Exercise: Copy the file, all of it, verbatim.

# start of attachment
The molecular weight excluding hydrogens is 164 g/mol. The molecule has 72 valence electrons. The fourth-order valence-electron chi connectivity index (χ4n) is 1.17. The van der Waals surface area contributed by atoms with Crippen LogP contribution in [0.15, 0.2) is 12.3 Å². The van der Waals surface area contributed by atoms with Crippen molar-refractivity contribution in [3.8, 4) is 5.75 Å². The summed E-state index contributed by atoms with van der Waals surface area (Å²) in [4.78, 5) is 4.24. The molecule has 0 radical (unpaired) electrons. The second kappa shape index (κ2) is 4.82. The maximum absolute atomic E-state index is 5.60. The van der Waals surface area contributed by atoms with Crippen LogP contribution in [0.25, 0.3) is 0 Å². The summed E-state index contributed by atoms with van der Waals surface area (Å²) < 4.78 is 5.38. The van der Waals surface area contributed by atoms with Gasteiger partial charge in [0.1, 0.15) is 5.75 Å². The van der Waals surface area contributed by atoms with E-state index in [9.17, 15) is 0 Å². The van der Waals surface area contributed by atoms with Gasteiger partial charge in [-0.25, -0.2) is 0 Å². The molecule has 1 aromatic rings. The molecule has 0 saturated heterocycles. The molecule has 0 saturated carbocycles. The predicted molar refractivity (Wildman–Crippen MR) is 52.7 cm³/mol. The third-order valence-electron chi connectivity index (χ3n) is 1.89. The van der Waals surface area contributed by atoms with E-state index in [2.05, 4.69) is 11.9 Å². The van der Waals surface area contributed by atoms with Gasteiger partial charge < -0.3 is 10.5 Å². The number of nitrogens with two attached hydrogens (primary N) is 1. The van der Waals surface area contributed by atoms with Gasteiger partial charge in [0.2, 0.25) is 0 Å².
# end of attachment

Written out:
The molecular weight excluding hydrogens is 164 g/mol. The molecule has 72 valence electrons. The fourth-order valence-electron chi connectivity index (χ4n) is 1.17. The van der Waals surface area contributed by atoms with Crippen LogP contribution in [0.15, 0.2) is 12.3 Å². The van der Waals surface area contributed by atoms with Crippen molar-refractivity contribution in [3.8, 4) is 5.75 Å². The summed E-state index contributed by atoms with van der Waals surface area (Å²) in [4.78, 5) is 4.24. The molecule has 0 radical (unpaired) electrons. The second kappa shape index (κ2) is 4.82. The maximum absolute atomic E-state index is 5.60. The van der Waals surface area contributed by atoms with Crippen LogP contribution in [0.25, 0.3) is 0 Å². The summed E-state index contributed by atoms with van der Waals surface area (Å²) < 4.78 is 5.38. The van der Waals surface area contributed by atoms with Gasteiger partial charge in [0.1, 0.15) is 5.75 Å². The van der Waals surface area contributed by atoms with E-state index in [9.17, 15) is 0 Å². The van der Waals surface area contributed by atoms with Gasteiger partial charge in [-0.25, -0.2) is 0 Å². The molecule has 1 aromatic rings. The molecule has 0 saturated heterocycles. The molecule has 0 saturated carbocycles. The predicted molar refractivity (Wildman–Crippen MR) is 52.7 cm³/mol. The third-order valence-electron chi connectivity index (χ3n) is 1.89. The van der Waals surface area contributed by atoms with E-state index in [2.05, 4.69) is 11.9 Å². The van der Waals surface area contributed by atoms with Gasteiger partial charge < -0.3 is 10.5 Å². The number of nitrogens with two attached hydrogens (primary N) is 1. The van der Waals surface area contributed by atoms with Gasteiger partial charge in [0.2, 0.25) is 0 Å².